## Illustration 34.1: Huygens' Principle and Refraction

Huygens' principle states that all points on a wave front serve as point sources for secondary spherical waves that propagate outward. The position of the wave front at some later time is determined by the tangent to the surface of the secondary wave fronts. Huygens' principle can be used to predict observed optical phenomena such as refraction. Although the principle may seem strange and contrived, it is a direct consequence of the differential wave equation. This Illustration shows you Huygens' principle applied to light passing between two mediums. Restart.

The animation begins with the n1 = n2 animation. Click "play" to begin. You will see a wave front, represented by a white line, moving at an angle across the screen. Huygens' principle applies to all points along the path of the wave front. However, to make it simple, the visualization of the creation of the secondary wave fronts is only shown for the points down the center of the applet. In this case the medium on the right and left of the points is the same. As the applet plays, carefully watch as the secondary wave fronts are formed at the points in the center. Notice how the wave front, now defined as the tangent to the surface of the secondary wave fronts, is exactly the same as it was before. View the n1 = n2 animation several times until you feel comfortable with what it represents.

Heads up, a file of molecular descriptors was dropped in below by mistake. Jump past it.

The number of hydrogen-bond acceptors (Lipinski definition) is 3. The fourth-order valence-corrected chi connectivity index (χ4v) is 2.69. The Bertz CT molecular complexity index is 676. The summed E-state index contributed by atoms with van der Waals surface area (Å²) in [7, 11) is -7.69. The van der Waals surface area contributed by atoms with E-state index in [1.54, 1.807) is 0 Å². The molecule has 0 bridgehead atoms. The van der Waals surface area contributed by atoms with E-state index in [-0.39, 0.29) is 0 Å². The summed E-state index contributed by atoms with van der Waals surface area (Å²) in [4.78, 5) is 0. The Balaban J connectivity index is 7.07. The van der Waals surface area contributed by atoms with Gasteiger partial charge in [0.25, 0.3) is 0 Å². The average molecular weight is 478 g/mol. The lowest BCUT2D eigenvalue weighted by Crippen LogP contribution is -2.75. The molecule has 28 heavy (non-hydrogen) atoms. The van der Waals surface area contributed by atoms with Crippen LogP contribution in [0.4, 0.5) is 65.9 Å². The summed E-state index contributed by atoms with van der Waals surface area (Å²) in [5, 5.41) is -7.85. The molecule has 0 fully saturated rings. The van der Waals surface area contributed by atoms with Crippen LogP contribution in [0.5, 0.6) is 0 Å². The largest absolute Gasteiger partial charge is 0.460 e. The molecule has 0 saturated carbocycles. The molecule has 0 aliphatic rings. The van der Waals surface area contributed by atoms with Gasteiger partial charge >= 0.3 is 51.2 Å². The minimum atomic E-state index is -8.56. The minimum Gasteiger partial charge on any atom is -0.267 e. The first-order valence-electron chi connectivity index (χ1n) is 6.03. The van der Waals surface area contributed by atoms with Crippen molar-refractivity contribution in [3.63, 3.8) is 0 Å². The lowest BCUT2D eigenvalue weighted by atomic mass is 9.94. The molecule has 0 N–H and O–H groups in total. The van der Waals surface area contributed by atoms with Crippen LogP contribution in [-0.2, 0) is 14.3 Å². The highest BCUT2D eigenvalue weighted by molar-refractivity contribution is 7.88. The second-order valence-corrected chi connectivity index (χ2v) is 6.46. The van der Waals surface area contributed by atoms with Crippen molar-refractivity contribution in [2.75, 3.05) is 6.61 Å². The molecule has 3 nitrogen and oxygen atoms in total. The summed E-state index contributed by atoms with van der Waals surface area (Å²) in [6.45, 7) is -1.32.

Now initialize and play the n2 > n1 animation. In this animation, the wave front passes from one medium to another. Because n2 > n1, the waves slow down in the second medium. Carefully watch as the wave front passes from one medium to another. Since the wave fronts are traveling slower in the second medium, you see the primary wave front bend downward. This is particularly apparent if you pause the applet just as the wave front reaches the medium and then step forward as the wave front passes into the new medium.

Finally, initialize and play the n2 < n1 animation. In this case the waves speed up in the second medium and you see the wave front bend upward.

Illustration authored by Melissa Dancy.
Script authored by Morton Brydensholt.

Physlets were developed at Davidson College and converted from Java to JavaScript using the SwingJS system developed at St. Olaf College.